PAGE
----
Monthly Archives: May 2017

Experimentation part 2

“When one door closes, another opens; but we often look so long and so regretfully upon the closed door that we do not see the one which has opened for us.” 
-Alexander Graham Bell

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On December 4, 2014, I posted the article Experimentation and asked my readers to “stay tuned” as I experimented with letting go of expectations without disregard to responsibilities or boundaries.  Going with the flow without attaching to a particular outcome each day has been interesting and, on some days, very challenging.

Most days it is easy to let go of what I want the day or my life to look like.  With lots of practice and “do-overs”, here is what I have figured out, so far:

  1. Letting go of unreasonable or unrealistic expectations of self.

In recent years, I have become more comfortable with doing things “my way”.  It is so easy to succumb to peer or societal pressure, but I have made a conscious choice to stop trying to live up to other’s expectations and/or adopt other’s expectations as my own.  While Charlie likes pleasing others, he does not change or compromise his personality to do so.  Likewise, I have learned to honor, with confidence, my own healthy values of who I want to be and how I want to behave.  These include:

  • Integrity
  • Honesty
  • Authenticity
  • Curiosity
  • Take care of myself in order to give fully of myself
  • Open my heart
  • Decide for myself what is right and what is wrong for me (aka boundaries)
  • Trust and follow my intuition

This list has become my guiding compass.  Charlie has modeled how to just be me and I have become mindful of not bending to pressure to act in such a way that goes against the above values or what I feel is right for me. As a result, it has become easier to say “no”.

  1. Keep an awareness of gratitude

It is too easy to get caught up with the Evil Gremlin Thoughts throughout the day.  When I follow Charlie’s examples of staying in the moment, it helps to ease the inner chatter of “should”, “should nots” and other negative dialogue.  Unhelpful and empty expectations can also be chased away by focusing on gratitude, what is going right, accepting what I can control (not the easiest to practice), and maintaining my personal power.

  1. Be patient and gentle

Some expectations are harder to let go of than others.  With anticipation, Charlie will lay by my feet as I dress in the morning with the hope that I might put on my hiking clothes. When he notices that I am putting on the “leave me at home all day” clothes, he sighs deeply and sulks out of the room.  However, it seems that no matter how often he is “left behind” he continues to wake every day with the hope that we will go hiking or take some grand adventure.  Everyday is a new day and, after all, he does make an adventure out of chasing the cat on a regular basis.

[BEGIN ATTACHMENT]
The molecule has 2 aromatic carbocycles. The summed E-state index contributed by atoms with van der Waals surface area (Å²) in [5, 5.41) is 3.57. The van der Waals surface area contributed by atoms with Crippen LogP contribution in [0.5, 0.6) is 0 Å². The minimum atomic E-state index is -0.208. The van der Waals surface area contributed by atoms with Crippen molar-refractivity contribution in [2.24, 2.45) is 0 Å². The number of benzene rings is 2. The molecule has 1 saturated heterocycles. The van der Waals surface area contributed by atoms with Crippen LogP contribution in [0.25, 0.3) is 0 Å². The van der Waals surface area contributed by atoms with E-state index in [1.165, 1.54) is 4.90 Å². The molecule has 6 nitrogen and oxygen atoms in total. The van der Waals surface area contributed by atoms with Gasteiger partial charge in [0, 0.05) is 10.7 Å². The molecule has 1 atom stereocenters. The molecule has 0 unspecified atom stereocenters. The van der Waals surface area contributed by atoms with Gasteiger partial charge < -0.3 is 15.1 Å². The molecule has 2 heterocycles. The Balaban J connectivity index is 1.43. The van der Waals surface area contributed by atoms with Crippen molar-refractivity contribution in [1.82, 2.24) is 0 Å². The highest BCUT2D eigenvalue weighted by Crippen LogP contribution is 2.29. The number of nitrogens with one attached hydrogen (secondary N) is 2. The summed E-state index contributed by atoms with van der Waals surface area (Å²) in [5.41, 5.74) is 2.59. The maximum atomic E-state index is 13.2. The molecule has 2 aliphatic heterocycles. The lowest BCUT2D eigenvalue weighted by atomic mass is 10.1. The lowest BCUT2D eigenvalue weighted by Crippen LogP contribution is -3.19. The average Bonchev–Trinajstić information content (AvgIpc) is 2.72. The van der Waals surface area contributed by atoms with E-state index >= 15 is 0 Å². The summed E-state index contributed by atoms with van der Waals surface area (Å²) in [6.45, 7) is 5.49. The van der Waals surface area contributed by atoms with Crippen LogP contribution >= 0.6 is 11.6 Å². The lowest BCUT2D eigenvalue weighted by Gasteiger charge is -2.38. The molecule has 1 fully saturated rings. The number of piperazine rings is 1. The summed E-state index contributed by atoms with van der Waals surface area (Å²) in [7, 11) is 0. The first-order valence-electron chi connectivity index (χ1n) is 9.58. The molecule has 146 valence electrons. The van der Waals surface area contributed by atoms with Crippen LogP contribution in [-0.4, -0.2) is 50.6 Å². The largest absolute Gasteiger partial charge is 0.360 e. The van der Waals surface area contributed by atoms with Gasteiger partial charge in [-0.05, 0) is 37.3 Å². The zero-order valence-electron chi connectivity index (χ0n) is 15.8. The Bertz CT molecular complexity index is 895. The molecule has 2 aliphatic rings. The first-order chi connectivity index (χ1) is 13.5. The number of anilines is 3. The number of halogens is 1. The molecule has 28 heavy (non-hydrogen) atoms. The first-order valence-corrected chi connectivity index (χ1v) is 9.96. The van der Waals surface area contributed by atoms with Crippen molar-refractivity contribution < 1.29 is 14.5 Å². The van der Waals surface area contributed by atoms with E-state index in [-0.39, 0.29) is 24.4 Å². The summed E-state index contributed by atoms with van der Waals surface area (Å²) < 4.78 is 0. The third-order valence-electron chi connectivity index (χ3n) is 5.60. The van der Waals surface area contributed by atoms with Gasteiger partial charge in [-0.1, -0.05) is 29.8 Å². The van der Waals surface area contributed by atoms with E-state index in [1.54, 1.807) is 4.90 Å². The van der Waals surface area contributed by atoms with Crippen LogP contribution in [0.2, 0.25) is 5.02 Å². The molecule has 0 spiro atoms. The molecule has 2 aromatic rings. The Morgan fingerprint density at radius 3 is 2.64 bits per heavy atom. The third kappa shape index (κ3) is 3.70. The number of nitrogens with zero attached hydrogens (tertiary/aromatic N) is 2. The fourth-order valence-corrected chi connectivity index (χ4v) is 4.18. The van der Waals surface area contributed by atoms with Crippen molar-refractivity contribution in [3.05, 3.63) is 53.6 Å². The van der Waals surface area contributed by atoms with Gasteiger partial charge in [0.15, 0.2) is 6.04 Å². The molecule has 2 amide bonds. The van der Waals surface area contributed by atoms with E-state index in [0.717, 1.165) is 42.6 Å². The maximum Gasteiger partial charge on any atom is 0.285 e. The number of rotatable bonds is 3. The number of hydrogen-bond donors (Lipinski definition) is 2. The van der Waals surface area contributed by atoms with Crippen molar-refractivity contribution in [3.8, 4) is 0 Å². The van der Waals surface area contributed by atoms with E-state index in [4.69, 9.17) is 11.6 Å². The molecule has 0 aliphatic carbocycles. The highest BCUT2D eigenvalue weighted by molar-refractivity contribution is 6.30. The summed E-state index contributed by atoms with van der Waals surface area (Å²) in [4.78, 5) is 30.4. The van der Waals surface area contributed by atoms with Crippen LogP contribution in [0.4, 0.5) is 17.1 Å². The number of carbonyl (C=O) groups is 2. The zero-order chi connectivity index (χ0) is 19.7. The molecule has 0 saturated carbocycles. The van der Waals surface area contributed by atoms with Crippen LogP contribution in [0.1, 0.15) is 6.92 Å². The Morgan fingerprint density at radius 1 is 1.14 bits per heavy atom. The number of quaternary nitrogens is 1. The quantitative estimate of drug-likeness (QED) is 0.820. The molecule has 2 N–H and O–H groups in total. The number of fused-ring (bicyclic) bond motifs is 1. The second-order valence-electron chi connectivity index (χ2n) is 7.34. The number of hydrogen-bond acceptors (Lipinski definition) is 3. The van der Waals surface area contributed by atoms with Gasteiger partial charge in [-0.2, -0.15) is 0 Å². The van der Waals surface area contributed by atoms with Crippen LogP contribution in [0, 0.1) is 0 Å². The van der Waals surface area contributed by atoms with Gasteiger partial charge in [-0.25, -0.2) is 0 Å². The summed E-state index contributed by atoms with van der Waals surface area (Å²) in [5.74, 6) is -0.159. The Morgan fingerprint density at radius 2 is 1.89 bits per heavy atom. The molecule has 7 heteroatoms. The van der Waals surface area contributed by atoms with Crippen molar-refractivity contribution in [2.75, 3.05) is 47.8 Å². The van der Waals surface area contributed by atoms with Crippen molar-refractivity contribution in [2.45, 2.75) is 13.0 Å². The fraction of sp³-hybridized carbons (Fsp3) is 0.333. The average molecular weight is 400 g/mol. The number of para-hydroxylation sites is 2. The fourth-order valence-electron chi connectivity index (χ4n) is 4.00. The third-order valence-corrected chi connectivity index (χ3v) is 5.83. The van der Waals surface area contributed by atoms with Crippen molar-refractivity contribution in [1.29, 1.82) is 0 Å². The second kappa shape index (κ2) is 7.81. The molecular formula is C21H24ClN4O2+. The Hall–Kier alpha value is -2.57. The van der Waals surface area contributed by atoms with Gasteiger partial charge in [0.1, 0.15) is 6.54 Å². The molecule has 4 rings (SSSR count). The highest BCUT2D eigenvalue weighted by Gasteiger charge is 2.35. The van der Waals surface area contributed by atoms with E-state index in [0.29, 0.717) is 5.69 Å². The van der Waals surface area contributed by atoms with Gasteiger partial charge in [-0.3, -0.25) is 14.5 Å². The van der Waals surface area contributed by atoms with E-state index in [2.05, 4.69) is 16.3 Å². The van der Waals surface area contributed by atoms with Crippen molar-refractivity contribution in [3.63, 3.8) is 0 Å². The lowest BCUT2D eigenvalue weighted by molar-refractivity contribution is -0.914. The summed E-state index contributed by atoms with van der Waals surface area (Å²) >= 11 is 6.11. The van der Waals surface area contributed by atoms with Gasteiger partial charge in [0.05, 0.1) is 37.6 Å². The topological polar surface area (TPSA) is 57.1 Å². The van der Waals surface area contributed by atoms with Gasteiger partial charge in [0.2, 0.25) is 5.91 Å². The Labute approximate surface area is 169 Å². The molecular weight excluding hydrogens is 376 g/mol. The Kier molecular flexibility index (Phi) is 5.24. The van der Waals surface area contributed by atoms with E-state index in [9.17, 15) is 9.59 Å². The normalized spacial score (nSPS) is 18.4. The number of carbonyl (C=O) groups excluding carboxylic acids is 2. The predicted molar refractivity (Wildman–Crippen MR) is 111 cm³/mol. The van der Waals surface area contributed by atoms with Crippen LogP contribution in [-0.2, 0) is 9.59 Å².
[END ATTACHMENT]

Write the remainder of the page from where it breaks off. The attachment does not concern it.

Likewise, I have life goals that I work toward on a consistent basis and have expectations of meeting these goals in some form or another.  When road blocks emerge, disappointment and other strong emotions (I’ve been known to tantrum on occasion) will usually result in a sulking mood for a few days.  Similar to Charlie, I do keep my hope of someday accomplishing my goals and dreams but I have learned to let go of what I think the outcome should look like.  Attaching to a specific outcome or vision generally invites disappointment, resentment, negative thoughts, anxiety and/or depression.  Instead I have learned to be curious about the experience along the journey.  One door may close, but another door opens to, very often, offer better results or more fun.  As Alexander Graham Bell pointed out, we never know what lies on the other side of the door.

Each of these points requires awareness and daily practice.  Occasionally, I still get hijacked by the Evil Gremlin Thoughts, attachments to outcomes, and trying to please others.  Now I recognize those for what they are and quickly move past these barriers to look for the newly opened door.